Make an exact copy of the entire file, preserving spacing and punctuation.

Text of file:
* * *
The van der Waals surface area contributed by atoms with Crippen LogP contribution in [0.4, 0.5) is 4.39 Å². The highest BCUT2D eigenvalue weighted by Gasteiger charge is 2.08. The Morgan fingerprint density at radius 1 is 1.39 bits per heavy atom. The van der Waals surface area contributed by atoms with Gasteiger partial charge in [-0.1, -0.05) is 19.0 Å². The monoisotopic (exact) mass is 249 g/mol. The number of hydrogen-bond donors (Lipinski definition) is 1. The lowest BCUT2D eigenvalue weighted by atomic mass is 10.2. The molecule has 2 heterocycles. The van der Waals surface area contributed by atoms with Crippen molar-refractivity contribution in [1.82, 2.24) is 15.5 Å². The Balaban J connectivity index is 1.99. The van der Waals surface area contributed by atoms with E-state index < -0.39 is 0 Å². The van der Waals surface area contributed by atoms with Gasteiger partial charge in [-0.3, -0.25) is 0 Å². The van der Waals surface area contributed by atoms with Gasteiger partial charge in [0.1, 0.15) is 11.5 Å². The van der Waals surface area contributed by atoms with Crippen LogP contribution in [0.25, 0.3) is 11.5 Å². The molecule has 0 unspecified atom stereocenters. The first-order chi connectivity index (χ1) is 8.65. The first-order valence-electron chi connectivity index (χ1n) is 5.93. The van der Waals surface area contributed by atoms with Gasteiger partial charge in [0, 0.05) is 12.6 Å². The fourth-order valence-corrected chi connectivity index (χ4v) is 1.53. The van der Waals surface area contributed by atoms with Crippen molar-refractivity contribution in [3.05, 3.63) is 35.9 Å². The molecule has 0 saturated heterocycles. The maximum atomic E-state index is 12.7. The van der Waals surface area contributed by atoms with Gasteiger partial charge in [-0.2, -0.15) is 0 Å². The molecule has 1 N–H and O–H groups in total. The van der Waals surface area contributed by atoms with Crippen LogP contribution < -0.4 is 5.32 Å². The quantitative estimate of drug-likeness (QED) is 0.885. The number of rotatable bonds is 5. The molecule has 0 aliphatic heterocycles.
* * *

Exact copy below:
The van der Waals surface area contributed by atoms with Crippen LogP contribution in [0.4, 0.5) is 4.39 Å². The highest BCUT2D eigenvalue weighted by Gasteiger charge is 2.08. The Morgan fingerprint density at radius 1 is 1.39 bits per heavy atom. The van der Waals surface area contributed by atoms with Gasteiger partial charge in [-0.1, -0.05) is 19.0 Å². The monoisotopic (exact) mass is 249 g/mol. The number of hydrogen-bond donors (Lipinski definition) is 1. The lowest BCUT2D eigenvalue weighted by atomic mass is 10.2. The molecule has 2 heterocycles. The van der Waals surface area contributed by atoms with Crippen molar-refractivity contribution in [1.82, 2.24) is 15.5 Å². The Balaban J connectivity index is 1.99. The van der Waals surface area contributed by atoms with E-state index < -0.39 is 0 Å². The van der Waals surface area contributed by atoms with Gasteiger partial charge in [-0.3, -0.25) is 0 Å². The van der Waals surface area contributed by atoms with Gasteiger partial charge in [0.1, 0.15) is 11.5 Å². The van der Waals surface area contributed by atoms with Crippen LogP contribution in [0.25, 0.3) is 11.5 Å². The molecule has 0 unspecified atom stereocenters. The first-order chi connectivity index (χ1) is 8.65. The first-order valence-electron chi connectivity index (χ1n) is 5.93. The van der Waals surface area contributed by atoms with Gasteiger partial charge in [0, 0.05) is 12.6 Å². The fourth-order valence-corrected chi connectivity index (χ4v) is 1.53. The van der Waals surface area contributed by atoms with Crippen molar-refractivity contribution in [3.05, 3.63) is 35.9 Å². The molecule has 0 saturated heterocycles. The maximum atomic E-state index is 12.7. The van der Waals surface area contributed by atoms with Gasteiger partial charge in [-0.2, -0.15) is 0 Å². The molecule has 1 N–H and O–H groups in total. The van der Waals surface area contributed by atoms with Crippen LogP contribution < -0.4 is 5.32 Å². The quantitative estimate of drug-likeness (QED) is 0.885. The number of rotatable bonds is 5. The molecule has 0 aliphatic heterocycles.